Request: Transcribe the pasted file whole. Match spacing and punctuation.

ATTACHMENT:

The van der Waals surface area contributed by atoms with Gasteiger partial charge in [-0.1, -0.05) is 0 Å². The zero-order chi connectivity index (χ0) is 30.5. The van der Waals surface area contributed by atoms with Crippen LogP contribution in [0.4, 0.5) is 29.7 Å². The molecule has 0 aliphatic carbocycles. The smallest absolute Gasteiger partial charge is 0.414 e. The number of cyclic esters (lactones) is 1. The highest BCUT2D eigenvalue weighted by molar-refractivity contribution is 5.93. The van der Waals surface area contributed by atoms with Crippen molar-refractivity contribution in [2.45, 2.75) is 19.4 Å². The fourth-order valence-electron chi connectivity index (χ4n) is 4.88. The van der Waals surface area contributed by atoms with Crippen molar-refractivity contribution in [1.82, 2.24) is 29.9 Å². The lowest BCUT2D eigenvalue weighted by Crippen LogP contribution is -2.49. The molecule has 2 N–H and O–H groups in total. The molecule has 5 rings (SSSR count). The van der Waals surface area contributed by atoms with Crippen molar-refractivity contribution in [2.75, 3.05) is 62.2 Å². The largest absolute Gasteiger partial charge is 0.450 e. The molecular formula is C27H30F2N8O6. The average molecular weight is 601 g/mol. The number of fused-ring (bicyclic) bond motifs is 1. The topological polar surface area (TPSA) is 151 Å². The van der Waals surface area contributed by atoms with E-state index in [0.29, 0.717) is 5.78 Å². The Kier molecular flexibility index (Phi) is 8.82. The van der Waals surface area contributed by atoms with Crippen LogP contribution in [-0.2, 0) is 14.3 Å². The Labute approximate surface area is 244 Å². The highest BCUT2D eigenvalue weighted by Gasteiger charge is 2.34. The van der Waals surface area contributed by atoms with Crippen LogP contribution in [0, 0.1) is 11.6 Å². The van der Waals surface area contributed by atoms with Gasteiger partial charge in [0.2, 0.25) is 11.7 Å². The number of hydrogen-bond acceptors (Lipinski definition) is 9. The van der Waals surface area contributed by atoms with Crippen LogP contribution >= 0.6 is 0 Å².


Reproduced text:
The van der Waals surface area contributed by atoms with Gasteiger partial charge in [-0.1, -0.05) is 0 Å². The zero-order chi connectivity index (χ0) is 30.5. The van der Waals surface area contributed by atoms with Crippen LogP contribution in [0.4, 0.5) is 29.7 Å². The molecule has 0 aliphatic carbocycles. The smallest absolute Gasteiger partial charge is 0.414 e. The number of cyclic esters (lactones) is 1. The highest BCUT2D eigenvalue weighted by molar-refractivity contribution is 5.93. The van der Waals surface area contributed by atoms with Crippen molar-refractivity contribution in [2.45, 2.75) is 19.4 Å². The fourth-order valence-electron chi connectivity index (χ4n) is 4.88. The van der Waals surface area contributed by atoms with Crippen molar-refractivity contribution in [1.82, 2.24) is 29.9 Å². The lowest BCUT2D eigenvalue weighted by Crippen LogP contribution is -2.49. The molecule has 2 N–H and O–H groups in total. The molecule has 5 rings (SSSR count). The van der Waals surface area contributed by atoms with Crippen molar-refractivity contribution in [2.75, 3.05) is 62.2 Å². The largest absolute Gasteiger partial charge is 0.450 e. The molecular formula is C27H30F2N8O6. The average molecular weight is 601 g/mol. The number of fused-ring (bicyclic) bond motifs is 1. The topological polar surface area (TPSA) is 151 Å². The van der Waals surface area contributed by atoms with E-state index in [0.29, 0.717) is 5.78 Å². The Kier molecular flexibility index (Phi) is 8.82. The van der Waals surface area contributed by atoms with Crippen LogP contribution in [-0.2, 0) is 14.3 Å². The Labute approximate surface area is 244 Å². The highest BCUT2D eigenvalue weighted by Gasteiger charge is 2.34. The van der Waals surface area contributed by atoms with Crippen LogP contribution in [0, 0.1) is 11.6 Å². The van der Waals surface area contributed by atoms with Gasteiger partial charge in [0.2, 0.25) is 11.7 Å². The number of hydrogen-bond acceptors (Lipinski definition) is 9. The van der Waals surface area contributed by atoms with Crippen LogP contribution >= 0.6 is 0 Å².